Pyramid City is a former town located south of Sutcliffe, just outside of the reservation. This location consisted of Upper Pyramid (aka Jonesville) and Lower Pyramid.
Note that there is also a former stage stop, railway station and post office known as Pyramid, which is located north of Sutcliffe on the west shore of Pyramid Lake (GNIS 843007) appears on the 1964 Pyramid SW 1:24,000 topo.
Pyramid City's GNIS name is Pyramid (Historical).
Pyramid City is in the Pyramid District.
Thompson and West (1880) state, "Pyramid District lies a few miles west of the south
end of Pyramid Lake. As early as 1860 prospectors
were through this region, and ledges were discovered,
but were considered of little value and were not
worked. The croppings along the surface are exposed
to view for a long distance, and lay unnoticed
for a number of years. On the sixth of March, 1876,
Dr. S. Bishop, of Reno, located the Monarch and was
soon followed by many others. The doctor had been
on a professional visit to the neighborhood, and had
found on a table in the house a piece of the rock,
which he took home with him, the result of the assay
inducing him to make the above location."
"A two-stamp prospect mill was erected by Bishop,
and the result of its workings caused quite a rush of
people to the new district. The ore so closely resembled
that of the Comstock that it was proclaimed
that "another Comstock" had been found, and some
went so far as to assert that it was the same vein as
its noted predecessor of Mount Davidson."
"Pyramid City was at once laid out, and a boarding
house and a few buildings were erected, the population
soon amounting to nearly 150. During the
summer of 1876 daily crowded stages ran from Reno
to Pyramid City. Another town, called Cold Springs,
was also started some three miles to the east. The
district was organized at a miners' meeting, held
April 12, 187G. Five town sites were surveyed, and
all the springs and mill sites in the vicinity were
Thompson and West (1881) state, "Jonesville was laid out two miles from Pyramid City, at which point is situated the Jones & Kinkead
Mine, the most important in the district, and
the one on which the most work has been done.
Work has been temporarilj' suspended on this
mine, and as the developments in other claims have
not proved as satisfactory as hoped, the district is
but lightly populated. Pyramid City contains a
post-office and four buildings, and the town of Jonesville,
a hotel, a store and a dozen cabins."
An 1884 Gazetteer states, "PYRAMID A town in Washoe county 86 miles northeast of Virginia City and 34 northeast of Reno the county seat nearest railroad station and banking point It contains a quartz mill and ships ore and lumber Population 100. Mail daily. Morral postmaster".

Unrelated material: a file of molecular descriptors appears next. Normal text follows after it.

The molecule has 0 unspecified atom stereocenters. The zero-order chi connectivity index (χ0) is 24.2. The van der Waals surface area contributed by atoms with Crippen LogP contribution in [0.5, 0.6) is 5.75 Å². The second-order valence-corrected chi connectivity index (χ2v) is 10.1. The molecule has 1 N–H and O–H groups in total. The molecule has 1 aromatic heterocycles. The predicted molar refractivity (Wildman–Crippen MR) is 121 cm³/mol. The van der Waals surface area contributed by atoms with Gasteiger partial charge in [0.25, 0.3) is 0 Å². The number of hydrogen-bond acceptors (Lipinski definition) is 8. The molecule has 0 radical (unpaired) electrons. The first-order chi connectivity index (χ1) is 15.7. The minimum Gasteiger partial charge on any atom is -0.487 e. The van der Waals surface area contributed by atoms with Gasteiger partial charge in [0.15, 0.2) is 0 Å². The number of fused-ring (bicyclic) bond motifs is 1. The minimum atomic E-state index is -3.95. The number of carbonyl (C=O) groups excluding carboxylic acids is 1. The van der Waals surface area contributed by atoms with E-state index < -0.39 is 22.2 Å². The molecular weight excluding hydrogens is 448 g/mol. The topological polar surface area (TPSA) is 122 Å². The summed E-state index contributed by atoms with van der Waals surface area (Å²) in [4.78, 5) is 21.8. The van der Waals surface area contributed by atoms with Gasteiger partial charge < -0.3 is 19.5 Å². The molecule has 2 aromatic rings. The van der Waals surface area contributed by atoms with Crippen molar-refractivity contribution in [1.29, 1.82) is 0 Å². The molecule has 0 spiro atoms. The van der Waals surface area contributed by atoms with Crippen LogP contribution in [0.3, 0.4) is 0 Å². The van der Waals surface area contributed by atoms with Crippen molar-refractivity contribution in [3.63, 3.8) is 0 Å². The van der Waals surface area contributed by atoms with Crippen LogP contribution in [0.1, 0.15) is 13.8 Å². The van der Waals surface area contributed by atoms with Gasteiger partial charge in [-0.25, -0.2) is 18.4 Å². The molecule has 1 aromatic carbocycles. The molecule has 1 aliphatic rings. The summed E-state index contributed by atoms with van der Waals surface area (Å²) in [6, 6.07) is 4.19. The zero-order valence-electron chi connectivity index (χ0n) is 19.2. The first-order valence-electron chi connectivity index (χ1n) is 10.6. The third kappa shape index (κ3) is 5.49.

In 1911, The Nevada Historical Society stated: "Pyramid City. While Carson and Fremont were reconnoitering on Fremont's second exploring expedition in January 1844 they came upon a sheet of green water estimated to be about twenty miles in length. Rising from the middle of the lake was a remarkable rock which they judged to be six hundred feet in height and which had the appearance of the Pyramid of Cheops whereupon they named the lake Pyramid Lake. (footnote: Bancroft History of Nevada Colorado and Wyoming 58) Now in 1876 a town was laid out (footnote: Angel History of Nevada 148), which was called Pyramid City on account of its location on Pyramid Lake. The population of the place soon amounted to three hundred and stages were run between Reno and Pyramid City."
Carlson states that Pyramid City was 26 miles from Reno and about 6 miles west of the south end of the lake. Carlson states that the camp had two parts, Upper Pyramid and Lower Pyramid.
Upper Pyramid and Lower Pyramid are shown on the 1878 plat map.
- ↑ GNIS Pyramid - located on the shore of Pyramid Lake, about 60 miles north of Virginia City and 43 miles northeast of Reno.
- ↑ Myron Angel, David F. Myrick, "Reproduction of Thompson and West's History of Nevada, 1881," p. 544, (1881, 1958).
- ↑ Myron Angel, David F. Myrick, "Reproduction of Thompson and West's History of Nevada, 1881," p. 643, (1881, 1958).
- ↑ "Mexico, Utah, Nevada, Wyoming and Arizona Gazetteer and Business Directory," p. 511, 1884.
- ↑ Audrey Winifred Ohmert, A.B., "The Significance of the Nomenclature in Washoe County, Nevada," Biennial Report of the Nevada Historical Society, Issue 2, p, 90, 1911.
- ↑ Helen Carlson, "Nevada Place Names: A Geographical Dictionary," p. 196.
- ↑ "Township 10 North -- Range 21 East (T10NR21E)," 1878.
- GNIS Pyramid (historical) - located south of Sutcliffe, about 25 miles northeast of Reno.
- Variant: Lower Pyramid, Citation, "Original township survey plats, published in the 1800's. 1888"
- Variant: Pyramid City, Citation: "Paher, Stanley W. Nevada Ghost Towns and Mining Camps. Berkeley: Howell-North Books, 1970, 492 pp. Gives historical background for mining towns and camps in Nevada. p35"
- Edward Waterman Townsend, "Anonymie at Pyramid City," in '"Chimmie Fadden" ; Major Max: And Other Stories", p. 295-302, 1885. Short story about bread baking set in Pyramid City.
- Topo map, "Reno (1893, Rp. 1945)." "Pyramid" is shown west of the south end of Pyramid Lake.
- Joyce M. Cox, "Washoe County," p. 62. Image of the Bishop's Monarch Mine, Nevada Historical Society WA00184.